Satan twists God’s message by elevating one Scripture at the expense of all others. Sadly, many Christians play right along with him. Interpreting Scripture is not “this and not that”, but “line upon line”. In other words, we need to stop shredding Scriptures, ignoring others, and assuming what they mean, and start trusting every Scripture for what they plainly say. I see many examples of this assumptive Scripture-twisting in the Church and I’ve argued that it is the primary reason divisions exist within Christianity. I’ve written a lot about the need for faithful, comprehensive exegesis in regards to the topics of faith vs. works and the partial-rapture doctrine (see here, here, and here).
What I want to talk about now is the ad infinitum repeat of “no one knows the day or hour” (Matt. 24:36, Mk. 13:32) as an argument against the Revelation 12 Sign. For those of us watching for Jesus’ appearing, what confuses us the most is why so many Christians base their entire theory of eschatology on just two verses when there are literally dozens of other Scriptures that paint a more complete picture. Even more – over a quarter of the Bible is prophecy. There are literally dozens and dozens of signs listed in Scripture that indicate the nearness of Jesus’ return along with a number of commands to “Watch!” (Matt. 24:42-44, 25:10, 13, Mk. 13:35-37, Lk. 12:37-39, 21:36, Rev. 3:3).
A prime example of how satan twists Scripture can be found in Luke 4:10 during the Temptation of Jesus. Urging Jesus to throw Himself off the Temple to test God, satan quoted Psalm 91:11: “He will command his angels concerning you to guard you carefully.” Jesus retorted with Deuteronomy 6:16: “It is said, ‘You shall not put the Lord your God to the test.’ ” Those who sow discord within the Church use what I’ll call the satanic hermeneutic: “this and not that” rather than Jesus’ comprehensive hermeneutic: “line upon line” (Is. 28:13). I think many Christians are using the wrong hermeneutic when it comes to “no one knows”.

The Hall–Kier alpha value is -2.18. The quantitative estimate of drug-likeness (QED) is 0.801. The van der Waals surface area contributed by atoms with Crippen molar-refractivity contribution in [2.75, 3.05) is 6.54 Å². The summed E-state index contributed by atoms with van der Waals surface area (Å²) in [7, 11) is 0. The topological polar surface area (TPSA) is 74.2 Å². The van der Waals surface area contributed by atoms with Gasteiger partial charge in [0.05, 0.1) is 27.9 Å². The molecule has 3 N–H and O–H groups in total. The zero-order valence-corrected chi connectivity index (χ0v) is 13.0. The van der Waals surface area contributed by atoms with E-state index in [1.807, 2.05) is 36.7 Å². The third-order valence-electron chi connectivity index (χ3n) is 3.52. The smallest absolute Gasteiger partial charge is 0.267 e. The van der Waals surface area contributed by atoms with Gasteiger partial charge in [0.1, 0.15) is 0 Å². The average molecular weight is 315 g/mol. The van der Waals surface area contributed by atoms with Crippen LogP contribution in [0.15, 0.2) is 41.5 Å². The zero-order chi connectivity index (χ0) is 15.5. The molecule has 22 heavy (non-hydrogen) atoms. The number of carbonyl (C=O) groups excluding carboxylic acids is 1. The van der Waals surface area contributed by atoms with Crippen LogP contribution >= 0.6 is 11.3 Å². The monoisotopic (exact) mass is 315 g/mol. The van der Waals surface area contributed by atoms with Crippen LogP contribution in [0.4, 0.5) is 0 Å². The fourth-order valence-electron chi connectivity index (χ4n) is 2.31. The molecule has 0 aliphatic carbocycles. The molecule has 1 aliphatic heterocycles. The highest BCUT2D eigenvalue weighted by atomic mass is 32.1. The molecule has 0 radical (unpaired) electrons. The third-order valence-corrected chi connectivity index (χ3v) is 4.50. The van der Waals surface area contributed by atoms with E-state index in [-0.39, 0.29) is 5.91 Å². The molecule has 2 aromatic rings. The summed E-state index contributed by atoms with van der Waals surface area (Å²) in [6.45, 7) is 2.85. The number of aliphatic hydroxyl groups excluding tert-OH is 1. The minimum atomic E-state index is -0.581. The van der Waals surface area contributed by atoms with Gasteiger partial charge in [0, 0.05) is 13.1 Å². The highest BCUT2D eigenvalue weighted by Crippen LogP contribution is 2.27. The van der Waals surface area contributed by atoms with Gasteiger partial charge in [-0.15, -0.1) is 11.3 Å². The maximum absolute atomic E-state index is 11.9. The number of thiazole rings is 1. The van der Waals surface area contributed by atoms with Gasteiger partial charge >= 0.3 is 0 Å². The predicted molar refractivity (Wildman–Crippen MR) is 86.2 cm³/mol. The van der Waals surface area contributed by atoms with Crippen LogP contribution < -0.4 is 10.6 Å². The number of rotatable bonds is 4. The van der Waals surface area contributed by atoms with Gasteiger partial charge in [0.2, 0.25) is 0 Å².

Firstly, “knows” (οἶδεν in the Greek) is in the perfect tense in Matthew 24:36 and Mark 13:32. The perfect tense describes something that was true or completed in the past and is still presently true, but not necessarily true in the future. In other words, no one knew the day or hour, Jesus included, before He spoke those words and no one presently knew the day or hour at the time Jesus spoke those words. However, His statement cannot be taken as a dogmatic statement about whether or not we can know the day or hour in the future. It’s not in the future tense. It clearly doesn’t say “no one will know” or “no one will ever know”. Compare to the future tense of this Greek verb in Hebrews 8:11. These two verses do not give us enough information to determine whether or not Believers in the 21st century can know. For the answer to that question we need to look to other Scriptures – line upon line.
Secondly, context is king. What was Jesus referring to when He uttered the words “no one knows”? The rapture? The Abomination of Desolation? His second coming? The end of the world? There are a number of significant prophetic events still to come and blindly applying “no one knows” to just one event (the rapture) seems like a stretch. The context in the Olivet Discourse could point to any of these events:
1. The rapture. Some pre-tribulation proponents see Matthew 24:36-51 as applying to the rapture or the general beginning of the Day of the LORD. This view has fallen out of favor, but if true then the context for “no one knows” might be the rapture.
2. The end of the world. The verses immediately preceding Matthew 24:36 and Mark 13:32 mention the end of heaven and earth. This is an event that occurs at the end of Christ’s 1,000-year reign (Revelation 21:1). Or a differing interpretation would say at the time of Christ’s return, which is at the end of the seven year Tribulation.
3. The second coming. This view is the futurist scholarly favorite for several reasons. First, because the disciples asked Jesus three questions that have little if anything to do with the rapture: “when will this happen [the destruction of the Second Temple], and what will be the sign of your coming [Jesus’ return to establish the Kingdom] and of the end of the age?” (Matt. 24:3). Second, because the signs described in the Olivet Discourse seem to describe events during the Tribulation, some types and shadows of which occurred leading up to the destruction of the Temple in AD 70. Third, because the rapture was not clearly revealed until the Apostle Paul delivered the message to the primarily Gentile Church (1 Cor. 15:51-52, 1 Thess. 4:13-18).
Thirdly, if #1 was the correct context, “no one knows the day or hour” may have been an idiom for the Feast of Trumpets. Of the seven major feasts of the LORD (Lev. 23), the Feast of Trumpets is the only divine appointment that begins on the new moon. While the case for this being an actual Jewish idiom is not unquestionably established, the logic behind it is pretty sound. The first sighting of the waxing crescent of the moon by two witnesses began the Feast of Trumpets. The sighting cannot be perfectly predicted because of atmospheric conditions and so Yom Teruah (the Feast of Trumpets / Day of Shouting) can begin on either of two days, which is why the Jews celebrate what is supposed to be “the first day of the seventh month” (Lev. 23:23-25) over a two-day period because it is “the day no one knows the day or hour”. (Click to Site)